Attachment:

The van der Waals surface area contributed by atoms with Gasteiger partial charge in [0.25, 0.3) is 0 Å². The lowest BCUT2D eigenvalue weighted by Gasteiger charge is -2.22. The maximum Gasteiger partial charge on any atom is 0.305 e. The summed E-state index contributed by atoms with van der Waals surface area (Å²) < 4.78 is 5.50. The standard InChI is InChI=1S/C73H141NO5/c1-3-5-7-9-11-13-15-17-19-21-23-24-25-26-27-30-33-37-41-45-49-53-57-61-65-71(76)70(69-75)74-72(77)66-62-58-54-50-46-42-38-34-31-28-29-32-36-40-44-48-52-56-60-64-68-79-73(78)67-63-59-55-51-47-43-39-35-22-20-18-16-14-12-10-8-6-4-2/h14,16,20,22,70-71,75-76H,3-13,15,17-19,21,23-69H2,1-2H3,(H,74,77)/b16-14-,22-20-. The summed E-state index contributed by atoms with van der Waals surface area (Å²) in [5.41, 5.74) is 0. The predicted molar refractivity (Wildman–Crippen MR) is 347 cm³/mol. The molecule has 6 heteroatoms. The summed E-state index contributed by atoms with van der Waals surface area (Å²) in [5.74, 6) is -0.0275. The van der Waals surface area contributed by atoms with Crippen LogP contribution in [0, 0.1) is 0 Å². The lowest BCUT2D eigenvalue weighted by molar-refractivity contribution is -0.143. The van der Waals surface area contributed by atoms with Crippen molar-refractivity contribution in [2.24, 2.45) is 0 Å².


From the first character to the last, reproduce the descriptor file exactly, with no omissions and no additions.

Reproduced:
The van der Waals surface area contributed by atoms with Gasteiger partial charge in [0.25, 0.3) is 0 Å². The lowest BCUT2D eigenvalue weighted by Gasteiger charge is -2.22. The maximum Gasteiger partial charge on any atom is 0.305 e. The summed E-state index contributed by atoms with van der Waals surface area (Å²) < 4.78 is 5.50. The standard InChI is InChI=1S/C73H141NO5/c1-3-5-7-9-11-13-15-17-19-21-23-24-25-26-27-30-33-37-41-45-49-53-57-61-65-71(76)70(69-75)74-72(77)66-62-58-54-50-46-42-38-34-31-28-29-32-36-40-44-48-52-56-60-64-68-79-73(78)67-63-59-55-51-47-43-39-35-22-20-18-16-14-12-10-8-6-4-2/h14,16,20,22,70-71,75-76H,3-13,15,17-19,21,23-69H2,1-2H3,(H,74,77)/b16-14-,22-20-. The summed E-state index contributed by atoms with van der Waals surface area (Å²) in [5.41, 5.74) is 0. The predicted molar refractivity (Wildman–Crippen MR) is 347 cm³/mol. The molecule has 6 heteroatoms. The summed E-state index contributed by atoms with van der Waals surface area (Å²) in [5.74, 6) is -0.0275. The van der Waals surface area contributed by atoms with Crippen LogP contribution in [0, 0.1) is 0 Å². The lowest BCUT2D eigenvalue weighted by molar-refractivity contribution is -0.143. The van der Waals surface area contributed by atoms with Crippen molar-refractivity contribution in [2.24, 2.45) is 0 Å².